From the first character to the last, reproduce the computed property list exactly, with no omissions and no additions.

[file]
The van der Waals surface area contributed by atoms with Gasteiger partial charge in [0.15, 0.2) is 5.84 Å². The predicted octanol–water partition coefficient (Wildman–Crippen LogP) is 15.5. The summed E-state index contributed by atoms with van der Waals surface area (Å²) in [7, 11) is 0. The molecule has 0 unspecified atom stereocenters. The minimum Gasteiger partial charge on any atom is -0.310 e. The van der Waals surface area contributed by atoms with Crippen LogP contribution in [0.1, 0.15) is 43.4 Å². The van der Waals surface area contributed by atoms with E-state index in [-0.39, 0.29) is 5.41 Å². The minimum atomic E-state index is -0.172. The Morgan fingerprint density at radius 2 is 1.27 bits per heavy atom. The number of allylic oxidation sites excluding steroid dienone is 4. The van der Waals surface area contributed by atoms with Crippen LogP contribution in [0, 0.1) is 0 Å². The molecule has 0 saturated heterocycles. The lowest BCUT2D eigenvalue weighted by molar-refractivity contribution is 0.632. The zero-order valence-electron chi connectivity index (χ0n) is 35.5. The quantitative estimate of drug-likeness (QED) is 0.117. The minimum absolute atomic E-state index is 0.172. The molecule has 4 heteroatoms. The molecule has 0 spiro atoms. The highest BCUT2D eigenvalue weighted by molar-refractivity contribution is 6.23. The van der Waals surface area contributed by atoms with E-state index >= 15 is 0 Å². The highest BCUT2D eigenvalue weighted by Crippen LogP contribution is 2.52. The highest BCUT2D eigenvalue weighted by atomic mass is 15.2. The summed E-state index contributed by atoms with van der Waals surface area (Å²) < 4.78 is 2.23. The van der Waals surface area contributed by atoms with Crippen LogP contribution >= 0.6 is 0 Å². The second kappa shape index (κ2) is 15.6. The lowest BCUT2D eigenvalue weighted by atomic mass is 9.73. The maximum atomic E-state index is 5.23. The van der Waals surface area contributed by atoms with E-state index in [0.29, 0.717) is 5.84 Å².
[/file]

The van der Waals surface area contributed by atoms with Gasteiger partial charge in [0.15, 0.2) is 5.84 Å². The predicted octanol–water partition coefficient (Wildman–Crippen LogP) is 15.5. The summed E-state index contributed by atoms with van der Waals surface area (Å²) in [7, 11) is 0. The molecule has 0 unspecified atom stereocenters. The minimum Gasteiger partial charge on any atom is -0.310 e. The van der Waals surface area contributed by atoms with Crippen LogP contribution in [0.1, 0.15) is 43.4 Å². The van der Waals surface area contributed by atoms with E-state index in [-0.39, 0.29) is 5.41 Å². The minimum atomic E-state index is -0.172. The Morgan fingerprint density at radius 2 is 1.27 bits per heavy atom. The number of allylic oxidation sites excluding steroid dienone is 4. The van der Waals surface area contributed by atoms with Crippen LogP contribution in [0, 0.1) is 0 Å². The molecule has 0 saturated heterocycles. The lowest BCUT2D eigenvalue weighted by molar-refractivity contribution is 0.632. The zero-order valence-electron chi connectivity index (χ0n) is 35.5. The quantitative estimate of drug-likeness (QED) is 0.117. The minimum absolute atomic E-state index is 0.172. The molecule has 4 heteroatoms. The molecule has 0 spiro atoms. The highest BCUT2D eigenvalue weighted by molar-refractivity contribution is 6.23. The van der Waals surface area contributed by atoms with E-state index >= 15 is 0 Å². The highest BCUT2D eigenvalue weighted by Crippen LogP contribution is 2.52. The highest BCUT2D eigenvalue weighted by atomic mass is 15.2. The summed E-state index contributed by atoms with van der Waals surface area (Å²) < 4.78 is 2.23. The van der Waals surface area contributed by atoms with Crippen LogP contribution >= 0.6 is 0 Å². The second kappa shape index (κ2) is 15.6. The lowest BCUT2D eigenvalue weighted by atomic mass is 9.73. The maximum atomic E-state index is 5.23. The van der Waals surface area contributed by atoms with E-state index in [0.29, 0.717) is 5.84 Å².